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Since Gov. Phil Scott issued an order last week aimed at reducing interstate travel during the COVID-19 pandemic, officials with the Vermont Agency of Transportation have been stationed at major state border crossings to monitor traffic.
Last week, the Agency of Transportation selected 28 “high-priority border crossings” along the New York, New Hampshire, and Massachusetts and Canada borders where officials are “counting vehicles,” according to a list compiled by the state.
Scott’s order, which directs “non-essential” travelers from outside the state to self-quarantine for 14 days, came down March 30.
The governor said April 1 that the state had started to collect data about interstate traffic in Vermont because anecdotally, officials had heard that many people were still crossing the state border.
“We wanted to have some sort of baseline to determine that this was indeed the case,” Scott said during his press conference last Wednesday.
“And so we set up these points at the points of entry so that we could determine how people were coming into the state and from which states.”
The Agency of Transportation is not taking down out-of-state license plate numbers or referring information about drivers crossing the border to law enforcement officers, according to Stephanie Brackin, a spokesperson for the state.
Brackin added that the monitoring along the state’s borders “is not an effort to look at exclusively out of state traffic.”
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“The State of Vermont is monitoring all traffic mobility to determine how effectively mitigation measures are reducing travel,” she wrote in an email.
Scott also said last week that officials weren’t taking down vehicle registration information, “just looking for colors of plates to determine who’s coming in.”
But the stops have raised concerns for some who live in the areas along Vermont’s border.
Sen. Dick Sears, D-Bennington, the chair of the Senate Judiciary Committee, said he’s heard from constituents in his district, and people in New York who commute over the border, who are worried about the presence of state officials.
He noted that one third of the people who work at Southwestern Vermont Medical Center, the local hospital in Bennington, live in New York state.
“I want to make sure people are still comfortable in going to work,” Sears said.
“I had one person tell me they’re going to rent a motel in Bennington because they’re an essential worker and they don’t want to keep going back and forth over the border,” he added.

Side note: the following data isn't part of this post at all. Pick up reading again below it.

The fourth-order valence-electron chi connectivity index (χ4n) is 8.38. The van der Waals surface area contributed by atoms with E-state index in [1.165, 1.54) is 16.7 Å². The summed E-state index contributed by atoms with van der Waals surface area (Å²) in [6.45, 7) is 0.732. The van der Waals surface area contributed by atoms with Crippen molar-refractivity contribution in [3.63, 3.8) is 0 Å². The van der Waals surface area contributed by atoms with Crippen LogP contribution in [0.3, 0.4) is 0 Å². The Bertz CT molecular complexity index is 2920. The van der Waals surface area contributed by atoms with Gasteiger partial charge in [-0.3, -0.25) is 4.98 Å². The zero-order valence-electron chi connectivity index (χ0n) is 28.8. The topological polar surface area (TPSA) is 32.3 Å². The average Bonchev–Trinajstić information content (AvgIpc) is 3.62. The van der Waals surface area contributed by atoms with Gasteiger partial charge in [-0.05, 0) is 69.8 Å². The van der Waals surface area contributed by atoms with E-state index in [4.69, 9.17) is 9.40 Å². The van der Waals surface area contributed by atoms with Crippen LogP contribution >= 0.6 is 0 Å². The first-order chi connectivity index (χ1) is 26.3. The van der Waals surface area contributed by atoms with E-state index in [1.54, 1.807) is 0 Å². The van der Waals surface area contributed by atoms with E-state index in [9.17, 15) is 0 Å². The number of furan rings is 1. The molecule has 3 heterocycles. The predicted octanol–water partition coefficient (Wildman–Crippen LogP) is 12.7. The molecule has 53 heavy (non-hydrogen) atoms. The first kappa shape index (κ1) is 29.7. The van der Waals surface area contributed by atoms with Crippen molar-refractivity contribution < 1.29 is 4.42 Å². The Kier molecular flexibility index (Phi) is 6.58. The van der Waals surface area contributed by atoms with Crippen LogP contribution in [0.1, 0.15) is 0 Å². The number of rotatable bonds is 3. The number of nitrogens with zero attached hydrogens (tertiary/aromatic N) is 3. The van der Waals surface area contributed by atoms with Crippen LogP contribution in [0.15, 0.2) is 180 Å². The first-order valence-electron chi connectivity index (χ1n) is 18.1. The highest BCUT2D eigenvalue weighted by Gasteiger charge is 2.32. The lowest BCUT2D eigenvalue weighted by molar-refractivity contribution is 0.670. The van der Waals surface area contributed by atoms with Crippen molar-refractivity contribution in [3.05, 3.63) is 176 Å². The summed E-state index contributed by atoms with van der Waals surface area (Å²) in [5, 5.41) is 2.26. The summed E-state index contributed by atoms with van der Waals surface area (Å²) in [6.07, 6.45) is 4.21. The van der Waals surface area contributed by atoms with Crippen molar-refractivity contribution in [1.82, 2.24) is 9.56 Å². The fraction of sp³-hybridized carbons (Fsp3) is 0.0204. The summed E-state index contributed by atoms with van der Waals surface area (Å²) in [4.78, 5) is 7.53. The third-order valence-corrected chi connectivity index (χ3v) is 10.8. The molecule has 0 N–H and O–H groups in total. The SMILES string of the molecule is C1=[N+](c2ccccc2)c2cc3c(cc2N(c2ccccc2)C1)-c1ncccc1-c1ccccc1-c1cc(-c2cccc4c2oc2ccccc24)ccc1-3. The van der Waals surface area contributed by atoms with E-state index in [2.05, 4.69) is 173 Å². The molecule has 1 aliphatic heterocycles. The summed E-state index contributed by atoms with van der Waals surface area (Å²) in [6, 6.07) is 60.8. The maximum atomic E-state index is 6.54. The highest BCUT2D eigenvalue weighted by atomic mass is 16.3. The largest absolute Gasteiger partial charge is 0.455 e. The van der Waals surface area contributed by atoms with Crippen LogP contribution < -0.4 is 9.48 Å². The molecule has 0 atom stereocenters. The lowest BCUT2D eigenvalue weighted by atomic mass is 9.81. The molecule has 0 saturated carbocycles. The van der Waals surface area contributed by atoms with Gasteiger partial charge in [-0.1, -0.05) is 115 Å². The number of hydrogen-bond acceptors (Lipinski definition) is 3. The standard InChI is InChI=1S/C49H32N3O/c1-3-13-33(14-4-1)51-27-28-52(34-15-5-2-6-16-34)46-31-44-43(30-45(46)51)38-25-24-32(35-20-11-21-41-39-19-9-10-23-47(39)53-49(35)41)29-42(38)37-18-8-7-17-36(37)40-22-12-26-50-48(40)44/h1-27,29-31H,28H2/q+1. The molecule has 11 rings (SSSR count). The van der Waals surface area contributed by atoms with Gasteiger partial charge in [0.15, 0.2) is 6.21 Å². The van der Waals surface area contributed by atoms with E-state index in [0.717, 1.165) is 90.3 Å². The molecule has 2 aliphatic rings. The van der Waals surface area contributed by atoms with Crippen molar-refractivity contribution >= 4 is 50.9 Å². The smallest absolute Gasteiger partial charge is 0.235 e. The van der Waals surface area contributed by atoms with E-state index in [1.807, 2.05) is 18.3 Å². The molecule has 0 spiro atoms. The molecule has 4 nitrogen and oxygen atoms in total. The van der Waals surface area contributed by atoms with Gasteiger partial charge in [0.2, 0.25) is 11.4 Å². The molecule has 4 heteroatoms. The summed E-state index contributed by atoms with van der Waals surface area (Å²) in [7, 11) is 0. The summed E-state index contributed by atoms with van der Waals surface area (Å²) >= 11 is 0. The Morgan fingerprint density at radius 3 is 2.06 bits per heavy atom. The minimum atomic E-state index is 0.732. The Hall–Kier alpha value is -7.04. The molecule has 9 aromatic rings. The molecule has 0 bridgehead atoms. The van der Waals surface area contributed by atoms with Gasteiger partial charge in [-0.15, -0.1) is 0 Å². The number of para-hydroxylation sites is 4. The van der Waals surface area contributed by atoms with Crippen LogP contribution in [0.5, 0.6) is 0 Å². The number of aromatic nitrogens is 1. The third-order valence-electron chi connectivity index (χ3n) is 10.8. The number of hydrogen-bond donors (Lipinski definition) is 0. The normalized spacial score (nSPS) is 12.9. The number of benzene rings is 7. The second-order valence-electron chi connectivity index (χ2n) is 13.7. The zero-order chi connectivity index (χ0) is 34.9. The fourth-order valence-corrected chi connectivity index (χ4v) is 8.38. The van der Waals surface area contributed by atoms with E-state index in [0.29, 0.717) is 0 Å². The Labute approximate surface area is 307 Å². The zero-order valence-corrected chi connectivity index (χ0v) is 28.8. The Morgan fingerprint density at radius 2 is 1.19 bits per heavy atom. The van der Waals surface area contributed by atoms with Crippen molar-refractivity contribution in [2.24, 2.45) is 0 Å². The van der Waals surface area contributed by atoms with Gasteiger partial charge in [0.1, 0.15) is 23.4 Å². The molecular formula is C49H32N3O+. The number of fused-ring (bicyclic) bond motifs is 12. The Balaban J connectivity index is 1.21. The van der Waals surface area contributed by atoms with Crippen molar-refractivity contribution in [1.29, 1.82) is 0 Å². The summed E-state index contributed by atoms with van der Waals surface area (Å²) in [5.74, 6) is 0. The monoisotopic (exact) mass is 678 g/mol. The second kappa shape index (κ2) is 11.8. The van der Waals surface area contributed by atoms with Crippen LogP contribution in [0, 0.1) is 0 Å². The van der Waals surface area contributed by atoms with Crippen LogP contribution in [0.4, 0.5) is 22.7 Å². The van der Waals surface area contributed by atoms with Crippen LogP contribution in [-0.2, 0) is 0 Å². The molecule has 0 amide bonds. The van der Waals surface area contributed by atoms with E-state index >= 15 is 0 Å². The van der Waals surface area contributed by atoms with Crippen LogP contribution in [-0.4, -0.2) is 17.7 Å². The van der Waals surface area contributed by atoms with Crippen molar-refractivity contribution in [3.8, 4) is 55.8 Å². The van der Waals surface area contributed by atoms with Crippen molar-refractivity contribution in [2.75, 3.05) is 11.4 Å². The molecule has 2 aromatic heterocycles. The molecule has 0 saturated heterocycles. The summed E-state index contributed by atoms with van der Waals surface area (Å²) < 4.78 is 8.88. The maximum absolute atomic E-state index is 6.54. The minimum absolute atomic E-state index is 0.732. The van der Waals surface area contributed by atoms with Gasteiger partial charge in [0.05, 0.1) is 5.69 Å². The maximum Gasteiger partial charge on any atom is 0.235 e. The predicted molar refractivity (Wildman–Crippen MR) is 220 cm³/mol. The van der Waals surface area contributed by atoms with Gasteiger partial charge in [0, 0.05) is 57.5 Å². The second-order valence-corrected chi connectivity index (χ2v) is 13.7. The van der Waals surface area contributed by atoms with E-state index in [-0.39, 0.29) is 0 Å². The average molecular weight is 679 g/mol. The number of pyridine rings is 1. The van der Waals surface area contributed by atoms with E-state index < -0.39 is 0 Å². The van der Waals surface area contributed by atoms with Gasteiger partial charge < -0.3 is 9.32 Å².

Sears said that on Sunday he saw transportation officials on Route 279 in Bennington — which crosses into New York state — taking vehicle information down on clipboards.
The Bennington senator said he will be calling in state officials to testify to his committee later this week and wants to get a better sense of the information they’re collecting, and clarification on current border crossing policies.
Sears said he has “absolutely no problem” with efforts to see whether people are complying with Scott’s order.
“But on the other hand, those of us that live in border communities and that represent border communities I think need some assurance,” he said.
Senate Majority Leader Becca Balint, D-Windham, whose district falls along the state’s border with Massachusetts and New Hampshire, said she’s concerned about the message that stationing officials at the border could be sending inadvertently.
“I feel like just having that out there can fan what I see as already xenophobic impulses that some people have,” Balint said.
“I think it preys on our worst fears that we can somehow keep out a virus that’s already here,” she added.
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“I don’t think that there should be an assumption that someone coming here is going to be acting in a malevant nature.”
While the Attorney General’s Office announced last week law enforcement had been directed to begin enforcing Scott’s stay-at-home order, the Vermont state police are not stopping drivers suspected of violating the governor’s Covid-19 mesures.
However, in recent days, the state police have received complaints about officers detaining drivers and telling Vermont residents to return to their homes, if they are not out on what is deemed essential business.
Adam Silverman, a Vermont state police spokesperson, said in a statement Friday the claims have been investigated and found to be unsubstantiated.
However, Silverman said police are worried that some may be pretending to be law enforcement during the Covid-19 crisis.
“The Vermont State Police also is concerned that individuals could exploit current circumstances to impersonate law enforcement officers,” Silverman said.
“Members of the public should ask for an officer’s ID if they are stopped and take note of the officer’s name and agency affiliation.”
“This would help police verify any subsequent complaints or investigate potential incidents of officer impersonation,” he said.
Kit Norton contributed reporting.
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